The Radical King does a good job showing the changes toward the end of his life, paying more attention to economic issues, speaking to a trade union, or his anti-Vietnam bent. He also addresses the Black Power movement, colonialism, antisemitism, and throughout it all, his strong commitment to anti-violence. There are prominent talks or articles here, like The Drum Major Instinct, the Letter from a Birmingham Jail, I’ve Been to the Mountaintop and Where Do We Go From Here. But the emphasis is on is lesser know work.

Cornel West is not particularly trying to show his Christianity here, but as always with King, that faith shines through in almost everything that Martin Luther King Jr says and does.

2 people found this helpful

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A much fuller picture of an extraordinary human being

I was a young man when Dr. King was taken from us. As a man now in my early 70’s the Radical King brought me back to a time of discontent, with the perspective of over fifty years, which highlights his strength as a leader for all people and a man of vision, passion and faith. His message still rings loudly today and I am grateful for the sharing of his love, strength and non-violence.

2 people found this helpful

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Was hoping for more analysis

There's a few pieces that I haven't heard already but honestly about half of the book seemed to be speeches that you can hear from King himself relatively easily.

I'd recommend for someone just learning about MLK - but if you've already read/ listened to his work it may not be the best use of your time.

8 people found this helpful

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Book was a waste of my time.

The book was fine until they started pushing religion and praising anti-black racist Mahatma Gandhi. It was fine during King’s time when the truth about Gandhi was being suppressed, but the author should of known better.

1 person found this helpful

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Revisionist history.

Calls MLK the most dangerous man in America. Falsely claimed he was not really concerned with race issues but Marxist class warfare.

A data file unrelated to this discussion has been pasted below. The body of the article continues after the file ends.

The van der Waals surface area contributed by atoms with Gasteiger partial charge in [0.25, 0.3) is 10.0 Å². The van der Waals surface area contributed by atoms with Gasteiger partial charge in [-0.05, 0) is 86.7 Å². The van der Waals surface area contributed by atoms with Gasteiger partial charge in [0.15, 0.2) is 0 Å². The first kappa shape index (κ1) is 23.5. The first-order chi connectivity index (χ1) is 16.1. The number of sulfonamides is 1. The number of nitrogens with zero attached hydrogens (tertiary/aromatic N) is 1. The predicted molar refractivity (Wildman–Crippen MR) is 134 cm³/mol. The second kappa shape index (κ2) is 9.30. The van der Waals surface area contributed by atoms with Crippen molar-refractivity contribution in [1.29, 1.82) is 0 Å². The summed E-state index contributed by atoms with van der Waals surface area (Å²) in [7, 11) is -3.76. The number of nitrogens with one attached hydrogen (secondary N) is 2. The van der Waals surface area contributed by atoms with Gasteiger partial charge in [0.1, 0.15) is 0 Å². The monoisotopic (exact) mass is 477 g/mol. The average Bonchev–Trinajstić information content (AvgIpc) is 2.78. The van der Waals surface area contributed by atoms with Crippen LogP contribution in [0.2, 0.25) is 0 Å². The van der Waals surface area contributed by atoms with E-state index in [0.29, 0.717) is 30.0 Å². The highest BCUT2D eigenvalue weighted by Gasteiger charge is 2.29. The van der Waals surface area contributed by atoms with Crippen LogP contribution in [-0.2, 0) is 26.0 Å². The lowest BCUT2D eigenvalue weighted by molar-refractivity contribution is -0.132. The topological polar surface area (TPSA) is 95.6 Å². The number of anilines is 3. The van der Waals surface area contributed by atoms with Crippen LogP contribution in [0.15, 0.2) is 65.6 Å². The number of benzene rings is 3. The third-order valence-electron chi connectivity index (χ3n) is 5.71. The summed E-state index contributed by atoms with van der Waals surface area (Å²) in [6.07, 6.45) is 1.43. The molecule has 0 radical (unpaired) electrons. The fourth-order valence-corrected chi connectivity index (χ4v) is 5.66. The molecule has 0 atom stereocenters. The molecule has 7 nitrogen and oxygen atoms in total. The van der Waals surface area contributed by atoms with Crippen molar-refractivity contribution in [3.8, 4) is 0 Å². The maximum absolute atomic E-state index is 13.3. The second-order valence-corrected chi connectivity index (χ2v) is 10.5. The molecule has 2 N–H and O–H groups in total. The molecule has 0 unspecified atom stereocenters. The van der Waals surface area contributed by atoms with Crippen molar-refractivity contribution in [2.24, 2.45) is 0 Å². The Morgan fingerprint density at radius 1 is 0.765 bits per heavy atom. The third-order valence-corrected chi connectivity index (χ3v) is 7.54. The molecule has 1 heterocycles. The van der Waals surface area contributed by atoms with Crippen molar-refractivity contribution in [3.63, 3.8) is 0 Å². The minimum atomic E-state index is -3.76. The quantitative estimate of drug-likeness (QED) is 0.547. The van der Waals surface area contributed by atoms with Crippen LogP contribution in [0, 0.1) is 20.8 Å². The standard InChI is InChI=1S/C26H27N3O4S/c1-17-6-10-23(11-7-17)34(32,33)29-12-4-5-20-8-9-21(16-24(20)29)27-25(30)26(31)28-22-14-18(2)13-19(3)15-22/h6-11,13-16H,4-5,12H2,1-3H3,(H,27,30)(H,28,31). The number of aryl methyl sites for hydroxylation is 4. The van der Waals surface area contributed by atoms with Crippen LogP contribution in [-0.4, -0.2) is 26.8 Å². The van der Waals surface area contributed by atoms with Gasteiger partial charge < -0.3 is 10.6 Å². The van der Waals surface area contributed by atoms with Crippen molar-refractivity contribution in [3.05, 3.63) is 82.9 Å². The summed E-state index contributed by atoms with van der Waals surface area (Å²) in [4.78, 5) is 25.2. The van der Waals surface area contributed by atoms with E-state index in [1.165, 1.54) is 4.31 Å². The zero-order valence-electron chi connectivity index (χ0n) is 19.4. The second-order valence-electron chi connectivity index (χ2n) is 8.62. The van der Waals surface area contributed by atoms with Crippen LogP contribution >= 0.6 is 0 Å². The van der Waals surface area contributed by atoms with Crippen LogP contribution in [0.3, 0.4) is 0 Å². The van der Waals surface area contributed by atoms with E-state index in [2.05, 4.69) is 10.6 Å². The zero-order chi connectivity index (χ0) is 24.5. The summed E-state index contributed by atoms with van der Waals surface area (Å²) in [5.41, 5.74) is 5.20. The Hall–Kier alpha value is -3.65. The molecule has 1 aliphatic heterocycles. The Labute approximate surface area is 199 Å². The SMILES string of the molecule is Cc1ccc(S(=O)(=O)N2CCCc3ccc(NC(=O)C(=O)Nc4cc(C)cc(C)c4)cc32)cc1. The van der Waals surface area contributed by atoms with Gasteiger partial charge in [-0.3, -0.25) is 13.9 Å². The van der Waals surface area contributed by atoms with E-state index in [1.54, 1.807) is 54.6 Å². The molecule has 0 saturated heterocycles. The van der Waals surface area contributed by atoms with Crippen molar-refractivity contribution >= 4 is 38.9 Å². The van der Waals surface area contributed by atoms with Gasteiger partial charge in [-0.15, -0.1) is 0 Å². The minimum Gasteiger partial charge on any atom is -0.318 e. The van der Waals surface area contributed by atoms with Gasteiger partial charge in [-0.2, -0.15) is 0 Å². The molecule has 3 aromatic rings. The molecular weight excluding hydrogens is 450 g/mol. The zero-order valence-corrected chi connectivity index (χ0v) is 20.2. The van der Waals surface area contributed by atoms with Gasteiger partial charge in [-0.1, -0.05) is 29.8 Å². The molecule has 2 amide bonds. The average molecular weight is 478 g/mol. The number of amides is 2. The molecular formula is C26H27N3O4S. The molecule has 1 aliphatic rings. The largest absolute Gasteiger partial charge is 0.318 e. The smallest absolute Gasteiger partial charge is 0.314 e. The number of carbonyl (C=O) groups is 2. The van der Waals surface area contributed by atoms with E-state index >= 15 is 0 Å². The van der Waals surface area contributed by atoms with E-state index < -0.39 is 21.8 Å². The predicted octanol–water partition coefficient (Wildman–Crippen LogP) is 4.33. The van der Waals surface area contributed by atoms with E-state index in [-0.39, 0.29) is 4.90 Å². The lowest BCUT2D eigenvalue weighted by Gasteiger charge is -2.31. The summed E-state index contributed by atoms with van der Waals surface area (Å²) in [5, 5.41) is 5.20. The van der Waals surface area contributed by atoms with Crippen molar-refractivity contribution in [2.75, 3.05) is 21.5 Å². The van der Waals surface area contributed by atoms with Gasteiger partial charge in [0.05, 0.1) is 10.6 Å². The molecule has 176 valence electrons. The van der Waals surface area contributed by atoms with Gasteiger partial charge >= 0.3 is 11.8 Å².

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  • Jordan
  • 09-07-19

11-hour biblical battering-ram to the head

Martin Luther King was such a wonderful man, and his labour strikes are what enamoured me to him. But this book, my goodness, really was an ordeal to get through. It was like having a bible repeatedly, and painfully rammed down my throat relentlessly. For long stretches of time, you realise just how poorly the bible and Christianity has served the African American communities so affected by racism - it lumbers people who have an absolute right to justice with absolutely addling garbage that tells people to submit to a god and pray their way to justice. Love your enemy but stand your ground and gain equality through action! All power, to all the people.

So much of this book is just an excuse to inject biblical babble into simple concepts. Racism is bad because we're all human, and skin colour, just like class, is abstract and meaningless. Labour rights are important because everyone deserves fairness. Quite easy to express no?

This book expresses those two simple concepts with the word "JESUS" so many times, you want to take Cornel West and ram a bible up his behind sideways. You want my support and solidarity against class, racism, capitalism, inequality, injustice - you will always have it and I will never tire of your eloquence. You want my ear when you're talking about racism and class, inequality and greed? You have it, you're wonderful. You want to wax lyrical about JHAYYYSUUSSS for hours on end? Take a hike!

Honestly, I love Cornel West and the rest, but after hearing 11 hours of absolute biblical rubbish I put this book down, deleted it off my phone, and I will never, ever, read it again. What a bunch of complete drivel.

1 person found this helpful

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  • Anonymous User
  • 04-14-18

Radical love

Martin Luther King Jnr's radical love, the conscientious power of the civil rights movement and the power evident in Dr Wests deep love for King moved me to my tears on numerous occasions. Kings radical love has galvanised in me my commitment to the power of radical love in my own life and the communities to which I belong.